Jul 02, 2016 Letters
A lingering question permeating the minds of American Blacks is how many more not guilty verdicts can the community take especially when it comes down to police officers and the shootings of unarmed Black males. Yet, another devastating blow was dealt to the black community when Judge Barry Williams handed down the not guilty of all counts verdict against Baltimore Police Officer Caesar Goodson the driver of the police van that transported Freddie Gray. The 25 year old black man was detained after taking flight, apparently unprompted in a poverty ridden neighborhood of West Baltimore, and put into a police wagon, handcuffed, shackled and unrestrained.
The wagon made six stops in West Baltimore before finally arriving at the Western District Police station where the occupant in the back of the van was found to be unresponsive and not breathing with a devastating spinal injury, and to worsen matters was not afforded prompt medical attention. Despite these heart rending and tear jerking facts another mournful community goes without justice. Are Blacks expected to resort to their well rehearsed and well-known chorographical form of response, knowing full well that the cards are always stacked in favour of the police? Haven’t we learnt anything thus far?
The U.S is not for US, and when it comes to justice and the justice system black folks have again known all the way and all too well that all we have is Just Us, not Justice. Each time we hold our collective breath, praying and hoping for a different response only to have our hopes once against dashed further against the rocks. In the case of Freddie Gray, one of America’s most closely watched case of police misconduct, the first Police officer’s trial ended in a hung jury, followed by the second officer, Edward Nero, which also ended in a total acquittal of all charges a glaring fact came once more into play. Yes, sad but true it is extremely rare for police officers anywhere both in Canada and America to be criminally charged in connection with homicide, and even more rare for them to be convicted. Plainly stated convictions are unprecedented. Constable James Forcillo in 2015 went on trial for the shooting of an 18 year old teenager Sammy Yatim who was brought down in a hail of bullets, moments after he had exposed himself and pulled a small knife on unwary passengers on a Toronto streetcar.
A jury found the officer guilty of attempted murder and not second degree murder. One can easily reach the conclusion that police shooting of civilians while awful is lawful, for it is rarely that indictments let alone convictions follow for on –the-job deaths regardless of the situation. The recently rendered verdict brought in its wake once more a wakeup call for reexamination of race and policing, and the reality that there are two Americas –Take it or Leave it. The efficacy of some pills are not minimized or compromised due to their acerbity. There is a white America that is always right in due to the lack of melanin, and Black America where there is lack and one is always kept back. Even video evidence of police wrongdoings, overkill, mishandlings, brutality, brings no weight to bear on the possibility of justice being eyed rather than denied. What exactly took place in the police wagon once Freddie Gray became an occupant is a question that perhaps not even time would reveal?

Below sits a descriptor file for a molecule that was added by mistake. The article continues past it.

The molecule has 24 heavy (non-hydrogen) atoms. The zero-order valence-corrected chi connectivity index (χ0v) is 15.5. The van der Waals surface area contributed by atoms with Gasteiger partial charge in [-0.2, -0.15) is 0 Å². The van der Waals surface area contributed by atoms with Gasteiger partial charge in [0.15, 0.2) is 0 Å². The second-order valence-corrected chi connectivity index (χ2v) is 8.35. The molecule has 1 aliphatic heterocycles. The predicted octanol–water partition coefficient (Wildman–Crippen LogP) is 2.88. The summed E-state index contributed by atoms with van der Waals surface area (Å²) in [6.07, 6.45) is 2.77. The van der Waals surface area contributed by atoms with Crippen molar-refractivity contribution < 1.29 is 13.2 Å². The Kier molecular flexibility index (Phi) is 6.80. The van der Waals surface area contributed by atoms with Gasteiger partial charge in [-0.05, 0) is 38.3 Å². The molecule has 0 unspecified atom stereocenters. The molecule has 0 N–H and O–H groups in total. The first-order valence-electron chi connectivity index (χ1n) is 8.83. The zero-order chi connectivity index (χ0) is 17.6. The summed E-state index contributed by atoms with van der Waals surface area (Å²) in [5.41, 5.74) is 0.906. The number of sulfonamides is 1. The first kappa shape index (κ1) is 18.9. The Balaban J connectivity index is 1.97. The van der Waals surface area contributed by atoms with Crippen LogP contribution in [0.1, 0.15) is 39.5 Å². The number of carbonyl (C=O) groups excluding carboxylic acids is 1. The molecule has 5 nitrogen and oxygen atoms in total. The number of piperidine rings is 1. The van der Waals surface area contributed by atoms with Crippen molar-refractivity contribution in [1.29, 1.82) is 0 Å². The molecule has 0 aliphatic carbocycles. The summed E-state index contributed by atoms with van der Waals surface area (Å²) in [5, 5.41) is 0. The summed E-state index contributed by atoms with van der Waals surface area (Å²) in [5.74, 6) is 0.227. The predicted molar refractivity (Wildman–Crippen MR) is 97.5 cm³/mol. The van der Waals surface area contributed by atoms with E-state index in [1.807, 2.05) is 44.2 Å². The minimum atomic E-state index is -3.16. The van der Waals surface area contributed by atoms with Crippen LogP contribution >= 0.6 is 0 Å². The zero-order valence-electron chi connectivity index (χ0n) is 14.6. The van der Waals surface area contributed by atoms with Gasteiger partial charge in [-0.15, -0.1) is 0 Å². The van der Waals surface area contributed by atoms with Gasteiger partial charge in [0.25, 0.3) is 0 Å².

Granted, Freddie was not the victim of police homicide but then again the police are the principal agents behind his tragic demise. Bias on the part of the police may be a problematic factor, but then again why do so many of these encounters between civilian and police turn deadly? If the majority of those killed by the police are African Americans, then we must look at the underlying reasons as to why so many African Americans are stopped by police. Granted, police officers decide whom to stop and whom to arrest, and the ubiquitous presence of guns further exaggerates the inherent risks, but could racism be playing a subtle but major role?
The underlying answers to these seeming enigmas lie dwarfed within societal structure and the existing laws and policies. Renowned criminologist Robert Staples in a disputatious article titled “White Racism, Black Crime and American Justice” points out the presence of pervasive discrimination in the criminal justice system. According to him the legal system was constructed by white men to protect white interests and keep blacks down. He further charged that the system was characterized by second-rate legal help for black defendants, biased jurors, and judges who discriminate in sentencing.
In current day America there are no situations that make Whites poor for the same reason as Blacks. African Americans are poor because of racism. The most effective tool and perhaps the only one for changing and establishing the course of justice for African Americans is to affect the bottom line of the white majority. Believe it or not if Black folks strike the white folks in areas that touch their pocket books, they will make some changes. If Blacks truly desire justice then it is imperative that they firstly take control of their educational institutions.
Of all the things most understood by the white society power tops the list. When you have the power the whites will talk to you. Most decisions affecting the minority take place behind the scenes, over drinks and cocktails within the confines of exclusive country clubs etc., places from which blacks have long been excluded. If Blacks are to make any progress in the arena of justice and equality, then they must start using the period of exclusion to their collective advantage.
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